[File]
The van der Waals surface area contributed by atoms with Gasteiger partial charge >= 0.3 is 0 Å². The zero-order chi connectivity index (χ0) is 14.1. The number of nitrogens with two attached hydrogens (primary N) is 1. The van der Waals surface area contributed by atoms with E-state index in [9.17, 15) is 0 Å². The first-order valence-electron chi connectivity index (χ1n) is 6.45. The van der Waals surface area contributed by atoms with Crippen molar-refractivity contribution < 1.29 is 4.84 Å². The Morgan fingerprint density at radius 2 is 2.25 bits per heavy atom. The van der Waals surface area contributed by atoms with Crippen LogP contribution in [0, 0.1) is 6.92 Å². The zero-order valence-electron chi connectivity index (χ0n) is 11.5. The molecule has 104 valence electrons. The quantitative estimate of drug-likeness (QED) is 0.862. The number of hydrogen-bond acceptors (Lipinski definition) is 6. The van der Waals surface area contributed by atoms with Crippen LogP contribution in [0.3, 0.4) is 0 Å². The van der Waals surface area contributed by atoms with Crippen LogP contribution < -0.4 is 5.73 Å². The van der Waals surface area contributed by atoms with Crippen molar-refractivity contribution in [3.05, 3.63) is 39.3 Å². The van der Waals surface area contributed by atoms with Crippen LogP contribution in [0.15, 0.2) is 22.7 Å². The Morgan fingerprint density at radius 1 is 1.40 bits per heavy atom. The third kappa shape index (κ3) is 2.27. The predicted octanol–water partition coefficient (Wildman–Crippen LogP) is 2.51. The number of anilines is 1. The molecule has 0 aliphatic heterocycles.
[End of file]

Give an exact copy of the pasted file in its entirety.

The van der Waals surface area contributed by atoms with Gasteiger partial charge >= 0.3 is 0 Å². The zero-order chi connectivity index (χ0) is 14.1. The number of nitrogens with two attached hydrogens (primary N) is 1. The van der Waals surface area contributed by atoms with E-state index in [9.17, 15) is 0 Å². The first-order valence-electron chi connectivity index (χ1n) is 6.45. The van der Waals surface area contributed by atoms with Crippen molar-refractivity contribution < 1.29 is 4.84 Å². The Morgan fingerprint density at radius 2 is 2.25 bits per heavy atom. The van der Waals surface area contributed by atoms with Crippen LogP contribution in [0, 0.1) is 6.92 Å². The zero-order valence-electron chi connectivity index (χ0n) is 11.5. The molecule has 104 valence electrons. The quantitative estimate of drug-likeness (QED) is 0.862. The number of hydrogen-bond acceptors (Lipinski definition) is 6. The van der Waals surface area contributed by atoms with Crippen LogP contribution in [0.3, 0.4) is 0 Å². The van der Waals surface area contributed by atoms with Crippen LogP contribution < -0.4 is 5.73 Å². The van der Waals surface area contributed by atoms with Crippen molar-refractivity contribution in [3.05, 3.63) is 39.3 Å². The van der Waals surface area contributed by atoms with Crippen LogP contribution in [0.15, 0.2) is 22.7 Å². The Morgan fingerprint density at radius 1 is 1.40 bits per heavy atom. The third kappa shape index (κ3) is 2.27. The predicted octanol–water partition coefficient (Wildman–Crippen LogP) is 2.51. The number of anilines is 1. The molecule has 0 aliphatic heterocycles.